Why Train?

Damon Falke
Leirstrandvegen 1064 
9106 Straumsbukta 
Norway
river_dc@hotmail.com

Why Train?  

There are many reasons why someone might take up jiu jitsu.  What’s curious, is that someone may not know why they actually train until they have begun the practice. In 2019, I spent maybe 9 or 10 months training at Dark Horse Jiu Jitsu in Longmont, Colorado. In the beginning, I walked through the door, as some jiu jitsu people say, because I wanted to challenge myself physically.  
To provide some background, I had spent most of my forty-seven years living as a physical person—white water boater, occasional climber, wrangler, hiker and backpacker, though nothing related to martial arts. Then my kidneys failed. I was thirty-three years old at the time, and this was the expected outcome of lifelong renal issues. I had a transplant, which marked my twentieth surgery, and afterwards began a slower than expected recovery process. Life changed, and life had changed far more than I ever anticipated.
Whatever makes some of us physical stays with us. In jiu jitsu, I saw a raw form of physicality. On the surface this may sound odd, but I find the practice somewhat comparable to walking or hiking.  I require very little to walk, and I needed very little to practice jiu jitsu. The exception, of course, is that I needed someone to train with.  For all the technique videos any of us can watch on YouTube, there is not a substitute for a training partner. To train jiu jitsu means someone will smash against your body, will try to choke you, will try to manipulate your joints to a point of confounding pain.  Someone somehow will try to make you tap. That’s jiu jitsu.  These things will happen with varying degrees of enthusiasm, depending on who you train with. In any case, your comfort will be tested.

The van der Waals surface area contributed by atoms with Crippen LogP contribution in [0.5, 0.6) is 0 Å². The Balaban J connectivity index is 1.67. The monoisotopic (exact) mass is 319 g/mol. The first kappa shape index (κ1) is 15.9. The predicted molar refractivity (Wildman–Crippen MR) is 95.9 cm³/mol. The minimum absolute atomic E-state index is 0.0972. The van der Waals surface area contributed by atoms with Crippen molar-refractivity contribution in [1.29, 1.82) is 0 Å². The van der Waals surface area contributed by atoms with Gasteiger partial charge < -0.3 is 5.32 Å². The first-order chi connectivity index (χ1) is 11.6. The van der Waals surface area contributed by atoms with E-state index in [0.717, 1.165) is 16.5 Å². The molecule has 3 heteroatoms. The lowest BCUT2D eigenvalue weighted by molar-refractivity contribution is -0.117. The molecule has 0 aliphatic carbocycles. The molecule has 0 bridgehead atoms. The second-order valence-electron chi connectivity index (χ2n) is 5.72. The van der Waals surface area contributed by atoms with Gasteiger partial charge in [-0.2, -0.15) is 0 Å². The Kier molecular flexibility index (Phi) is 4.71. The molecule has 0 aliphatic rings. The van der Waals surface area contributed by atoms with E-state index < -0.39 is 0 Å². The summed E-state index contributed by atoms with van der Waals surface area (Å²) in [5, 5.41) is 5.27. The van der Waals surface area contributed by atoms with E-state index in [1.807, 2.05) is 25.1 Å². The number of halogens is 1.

I came into jiu jitsu to push myself physically, yet I learned that perhaps what I in fact wanted— arguably needed—was to be uncomfortable with and among other people. I don’t like to lose. In jiu jitsu training and rolling, I lost all the time. A roll is a roll and not a competition. This should be clear, and coaches and professors should make this clear. But at Dark Horse, a person can train with as high of aspirations as they wish to achieve. Another person can train with very different expectations. In either case, there will be a sting to being “defeated” again and again and again. This is part of the growth I discovered from jiu jitsu, and why I continued to walk through the door.  
There are many reasons why people walk through the door—to stay in shape, to become a better fighter, to be more active, to compete, to struggle against their own insecurities, to recover from whatever vices they battle.  I spoke with one man who trained because it was the best way he knew to keep his mind sharp.  He said he had worked all the crossword puzzles, but to keep his mind truly sharp, he felt there was no better course than jiu jitsu. 
For others, Dark Horse is their community.  I could see this in how established friends greeted each other with warmth, even with excitement, and how newcomers, as I was, are given a sincere chance to participate in that community.. That said, jiu jitsu, certainly at Dark Horse, is not a self-help group or recovery center. It’s a place to train jiu jitsu, and that is what you are going to do when you enter the door. That’s the real point.  That’s why everyone is there.  No about it.  Only the more you train, the more you will appreciate the reach of jiu jitsu.             




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